UCANews.com, a Catholic news source serving the Asian region, carried a commentary article titled “China’s genocide unlike any other” by Benedict Rogers on April 4, 2019.
Benedict Rodgers is deputy chair of the U.K.’s Conservative Party Human Rights Commission, East Asia team leader at human rights organisation CSW, and an adviser to the International Coalition to End Transplant Abuse in China (ETAC).
He opened his article with the following statements:
“China may be committing what one expert, journalist Ethan Gutmann, author of The Slaughter, describes as ‘a form of genocide cloaked in medical scrubs.’ Or what British MP Fiona Bruce, chair of the Conservative Party Human Rights Commission, described in a debate in parliament last week as ‘a crime against humanity and … potentially nothing less than a 21st century genocide.’ A crime unlike any other — the forcible extraction of organs from prisoners of conscience.”
The article continued by introducing the important work of The China Tribunal, which has been holding hearings in London about the organ harvesting abuses in China.
“The China Tribunal panel, which includes lawyers, an academic, a senior medical expert and a businessman, will hold further hearings on April 6-7 in London, and will publish its final judgment in June.”
The China Tribunal panel entered an interim judgment, following hearings in December, that they are “certain, unanimously, and sure beyond reasonable doubt that in China forced organ harvesting from prisoners of conscience has been practiced for a substantial period of time, involving a very substantial number of victims …. by state-organied or approved organisations and individuals.”
Mr. Rodgers wrote that forced organ harvesting in China had been difficult to prove because the only living witnesses are the perpetrators: the doctors, the police and the prison officers involved.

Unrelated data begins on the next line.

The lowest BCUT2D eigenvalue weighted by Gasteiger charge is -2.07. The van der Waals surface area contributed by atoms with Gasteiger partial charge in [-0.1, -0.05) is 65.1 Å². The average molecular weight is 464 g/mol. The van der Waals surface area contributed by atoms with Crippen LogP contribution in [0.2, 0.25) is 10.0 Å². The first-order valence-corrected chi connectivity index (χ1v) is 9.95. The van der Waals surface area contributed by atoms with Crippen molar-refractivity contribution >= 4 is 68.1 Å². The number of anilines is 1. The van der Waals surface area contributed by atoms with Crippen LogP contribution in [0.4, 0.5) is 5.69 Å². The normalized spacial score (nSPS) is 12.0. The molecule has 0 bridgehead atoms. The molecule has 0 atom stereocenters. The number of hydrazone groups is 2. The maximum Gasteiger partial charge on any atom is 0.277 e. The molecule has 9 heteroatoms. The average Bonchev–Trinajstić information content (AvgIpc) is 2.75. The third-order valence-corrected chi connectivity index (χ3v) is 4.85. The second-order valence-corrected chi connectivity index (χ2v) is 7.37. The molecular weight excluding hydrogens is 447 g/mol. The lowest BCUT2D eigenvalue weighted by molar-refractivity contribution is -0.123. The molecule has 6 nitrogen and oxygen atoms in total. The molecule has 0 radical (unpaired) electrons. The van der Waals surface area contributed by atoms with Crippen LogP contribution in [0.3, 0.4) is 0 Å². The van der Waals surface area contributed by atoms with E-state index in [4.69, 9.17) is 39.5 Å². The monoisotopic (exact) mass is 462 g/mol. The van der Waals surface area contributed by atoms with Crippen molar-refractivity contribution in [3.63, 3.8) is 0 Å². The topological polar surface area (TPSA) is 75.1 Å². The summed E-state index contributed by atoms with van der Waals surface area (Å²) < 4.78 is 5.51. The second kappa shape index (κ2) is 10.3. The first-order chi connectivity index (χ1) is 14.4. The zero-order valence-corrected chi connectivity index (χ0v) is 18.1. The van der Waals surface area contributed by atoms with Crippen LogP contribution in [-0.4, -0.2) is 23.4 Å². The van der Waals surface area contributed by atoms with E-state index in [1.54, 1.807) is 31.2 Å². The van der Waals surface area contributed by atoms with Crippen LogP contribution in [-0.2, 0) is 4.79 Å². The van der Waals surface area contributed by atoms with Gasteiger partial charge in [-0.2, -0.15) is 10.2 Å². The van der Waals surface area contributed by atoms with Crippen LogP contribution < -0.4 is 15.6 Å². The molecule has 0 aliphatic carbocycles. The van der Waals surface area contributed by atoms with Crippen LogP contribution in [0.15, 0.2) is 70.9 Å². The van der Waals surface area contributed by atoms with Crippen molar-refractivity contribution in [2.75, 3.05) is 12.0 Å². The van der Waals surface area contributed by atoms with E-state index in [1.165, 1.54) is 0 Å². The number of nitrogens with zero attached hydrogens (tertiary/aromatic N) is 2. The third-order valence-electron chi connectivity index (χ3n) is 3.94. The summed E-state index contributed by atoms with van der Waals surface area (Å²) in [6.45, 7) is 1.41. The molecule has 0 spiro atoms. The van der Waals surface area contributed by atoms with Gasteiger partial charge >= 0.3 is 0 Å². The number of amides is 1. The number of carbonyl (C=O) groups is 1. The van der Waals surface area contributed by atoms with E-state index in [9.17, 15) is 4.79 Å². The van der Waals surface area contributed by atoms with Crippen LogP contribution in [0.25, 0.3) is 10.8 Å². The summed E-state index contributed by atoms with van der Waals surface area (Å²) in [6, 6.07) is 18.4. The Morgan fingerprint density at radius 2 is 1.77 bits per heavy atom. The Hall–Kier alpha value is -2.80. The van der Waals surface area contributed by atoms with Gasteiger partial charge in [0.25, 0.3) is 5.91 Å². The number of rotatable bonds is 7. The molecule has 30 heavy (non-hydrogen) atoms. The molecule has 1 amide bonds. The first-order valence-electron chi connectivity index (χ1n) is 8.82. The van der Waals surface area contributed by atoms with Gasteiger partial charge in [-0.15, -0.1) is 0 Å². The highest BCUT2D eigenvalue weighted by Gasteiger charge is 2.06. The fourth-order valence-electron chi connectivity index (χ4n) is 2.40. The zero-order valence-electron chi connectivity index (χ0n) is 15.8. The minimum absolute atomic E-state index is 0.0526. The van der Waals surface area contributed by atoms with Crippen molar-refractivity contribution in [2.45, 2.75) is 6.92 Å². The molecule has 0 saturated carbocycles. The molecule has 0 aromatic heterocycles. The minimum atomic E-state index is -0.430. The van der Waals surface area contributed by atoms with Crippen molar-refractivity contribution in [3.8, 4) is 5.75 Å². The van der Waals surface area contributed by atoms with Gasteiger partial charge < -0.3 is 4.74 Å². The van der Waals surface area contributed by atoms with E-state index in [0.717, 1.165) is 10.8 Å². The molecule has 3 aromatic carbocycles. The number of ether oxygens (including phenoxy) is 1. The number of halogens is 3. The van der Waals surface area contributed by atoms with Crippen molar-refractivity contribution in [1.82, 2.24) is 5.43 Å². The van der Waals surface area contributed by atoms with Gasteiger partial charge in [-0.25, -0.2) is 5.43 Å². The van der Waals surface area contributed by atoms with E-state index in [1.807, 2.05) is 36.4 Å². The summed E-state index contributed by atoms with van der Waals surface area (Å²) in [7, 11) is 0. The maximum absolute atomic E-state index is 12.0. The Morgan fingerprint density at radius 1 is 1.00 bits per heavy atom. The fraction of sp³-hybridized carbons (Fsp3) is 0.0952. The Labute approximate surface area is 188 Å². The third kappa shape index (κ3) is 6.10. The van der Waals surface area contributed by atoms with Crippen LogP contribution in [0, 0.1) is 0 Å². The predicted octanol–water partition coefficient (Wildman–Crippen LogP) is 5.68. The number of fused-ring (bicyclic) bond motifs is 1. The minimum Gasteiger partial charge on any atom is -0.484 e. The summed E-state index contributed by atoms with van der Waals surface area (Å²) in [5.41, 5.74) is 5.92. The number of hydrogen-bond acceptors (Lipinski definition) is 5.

Any evidence left in a surgery room is quickly cleaned away after an operation. It has been called an “almost a perfect crime” because no victims have survived to testify.
He wrote that former Miss World Canada Anastasia Lin told a hearing in the British Parliament: “On the street, if someone assaults you, you can scream for help. Tied to a hospital bed in the surgical room of a labor camp, no one can hear your screams. In China, it is the state itself that is involved in organ stealing.”
The forced organ harvesting is not only from death-row criminals but also prisoners of conscience, particularly Falun Gong practitioners.
Mr. Rodgers referred to a report published three years ago by Canadian former secretary of state for Asia-Pacific David Kilgour, human rights attorney David Matas and journalist Gutmann titled, “Bloody Harvest/The Slaughter: An Update.” Building on their previous investigations, the researchers analyzed public records from 712 hospitals in China that had been carrying out liver and kidney transplants.
Based on available information, they estimated that between 60,000 and 100,000 organs are transplanted each year in Chinese hospitals, and the source of the organs is questionable, as China has not had a tradition of voluntary organ donation.